HTML vs HTML5 - What Is the Difference?
Hyper Text Markup Language, better known simply as HTML, is the standard language used for building websites. Like everything else in the tech world, HTML has evolved immensely since its inception in the late 1980s. Those who are new to coding should familiarize themselves with its latest incarnation - HTML5. But having a thorough understanding of the language's evolution can give both budding and veteran coders some perspective on the past, present, and future of web development.
The basics of HTML
As its name implies, HTML isn't technically a programming language; it's a markup language used to organize data from the Internet. HTML documents are composed of HTML elements represented by tags, which are written inside angle brackets, to categorize content. An example of the HTML structure to display a simple "Hello World" message would look like this:
<html> <body> <p>Hello World</p> </body> </html>
HTML documents delivered from web servers let the browser know how to present text in addition to embedding links, images and interactive forms.
The history of HTML
Rather than rendering older versions obsolete, each new version of HTML has focused on making Internet technology more accessible to everyone. For example, in addition to introducing new options for creating templates, HTML4 improved accommodations for visually impaired Internet users.
The last major overhaul of HTML during the late 1990s was a major collaborative effort by global experts to internationalize the language and make it easier for coders across the world to collaborate. As a part of this effort, the Universal Coded Character Set was adopted as the official HTML character set. This move allowed browsers to better represent the many characters and accentuations present in human languages and dialects.
As a result, we now have better archive indexing for more accurate web searches in addition to top-quality typography. With the introduction of HTML4, web designers also gained more control over the speed and order of content rendering.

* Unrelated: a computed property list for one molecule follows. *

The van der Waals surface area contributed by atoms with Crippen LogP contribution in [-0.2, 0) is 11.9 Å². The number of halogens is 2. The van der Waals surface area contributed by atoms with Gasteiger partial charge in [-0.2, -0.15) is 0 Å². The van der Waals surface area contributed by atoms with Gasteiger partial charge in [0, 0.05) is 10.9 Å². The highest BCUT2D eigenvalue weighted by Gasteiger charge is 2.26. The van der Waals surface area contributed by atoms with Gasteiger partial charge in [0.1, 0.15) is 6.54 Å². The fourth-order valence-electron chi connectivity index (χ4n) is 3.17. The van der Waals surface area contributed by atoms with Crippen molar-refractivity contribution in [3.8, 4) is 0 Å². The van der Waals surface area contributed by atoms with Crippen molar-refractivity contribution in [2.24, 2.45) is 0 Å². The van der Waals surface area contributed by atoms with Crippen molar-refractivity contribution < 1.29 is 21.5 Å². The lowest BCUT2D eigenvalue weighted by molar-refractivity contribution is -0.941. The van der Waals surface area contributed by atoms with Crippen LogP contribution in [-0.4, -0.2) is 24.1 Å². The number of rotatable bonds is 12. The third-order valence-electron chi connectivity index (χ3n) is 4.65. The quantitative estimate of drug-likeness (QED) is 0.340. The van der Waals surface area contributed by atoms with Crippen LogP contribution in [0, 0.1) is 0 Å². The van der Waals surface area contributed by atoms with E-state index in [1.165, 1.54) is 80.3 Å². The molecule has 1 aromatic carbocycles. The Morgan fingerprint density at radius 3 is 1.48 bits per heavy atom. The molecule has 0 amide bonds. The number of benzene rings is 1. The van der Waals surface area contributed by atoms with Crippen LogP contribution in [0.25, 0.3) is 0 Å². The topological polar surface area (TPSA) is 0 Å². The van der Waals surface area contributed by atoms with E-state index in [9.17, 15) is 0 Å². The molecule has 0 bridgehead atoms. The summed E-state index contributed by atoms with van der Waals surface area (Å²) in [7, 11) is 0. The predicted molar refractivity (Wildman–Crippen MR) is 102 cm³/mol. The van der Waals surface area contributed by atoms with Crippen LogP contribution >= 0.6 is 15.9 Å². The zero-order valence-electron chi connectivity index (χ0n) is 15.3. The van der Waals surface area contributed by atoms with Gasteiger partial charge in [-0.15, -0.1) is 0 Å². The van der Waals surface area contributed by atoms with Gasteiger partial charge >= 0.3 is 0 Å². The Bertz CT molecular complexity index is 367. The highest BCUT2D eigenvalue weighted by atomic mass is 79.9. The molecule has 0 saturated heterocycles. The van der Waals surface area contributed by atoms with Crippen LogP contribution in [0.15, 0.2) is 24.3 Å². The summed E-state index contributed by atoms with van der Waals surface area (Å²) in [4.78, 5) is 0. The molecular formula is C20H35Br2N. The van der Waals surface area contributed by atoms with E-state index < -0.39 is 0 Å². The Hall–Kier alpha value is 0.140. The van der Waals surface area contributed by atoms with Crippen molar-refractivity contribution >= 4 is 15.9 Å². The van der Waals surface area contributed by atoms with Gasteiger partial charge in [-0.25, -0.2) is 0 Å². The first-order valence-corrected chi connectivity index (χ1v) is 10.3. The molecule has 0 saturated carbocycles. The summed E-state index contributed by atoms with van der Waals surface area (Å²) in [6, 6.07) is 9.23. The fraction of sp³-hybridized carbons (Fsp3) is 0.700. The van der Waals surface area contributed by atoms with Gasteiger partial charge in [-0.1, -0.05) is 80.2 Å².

HTML vs HTML5: The evolution of web development
The Internet is a very different place than it was in 1999 when the last major update, HTML4.01, was implemented. Technologies exist today that we couldn't have imagined before the turn of the century. Smartphones, tablets and other mobile devices have introduced new challenges to engineers and software developers. Increased globalization has made the standardization of Internet technology a top priority for everyone with a stake in the world economy. Internet usage worldwide continues to grow year after year and the technology used is projected to evolve at an increasingly faster rate.
Therefore, HTML5 was implemented to start addressing these issues to provide a smoother and more consistent experience for web users and developers.
HTML5 is the result of a collaboration between the World Wide Web Consortium, or W3C, and the Web Hypertext Application Technology Working Group, or WHATWG. The organizations teamed up in 2006 to reduce reliance on plugins, improve error handling and replace scripting with more markups. Consequently, HTML5 has greatly simplified the process of creating web applications.
Thanks to HTML5, web pages can now store data locally on the user's browser, which eliminates the need for HTTP cookies. As a result, content can be delivered faster and more securely. HTML5 has also made it easier to ensure consistency across all browsers. Since browsers have traditionally relied upon different plugins to play multimedia files, native support of video and audio allows developers to avoid compatibility issues. New attributes also allow for video controls including play, pause, and volume options.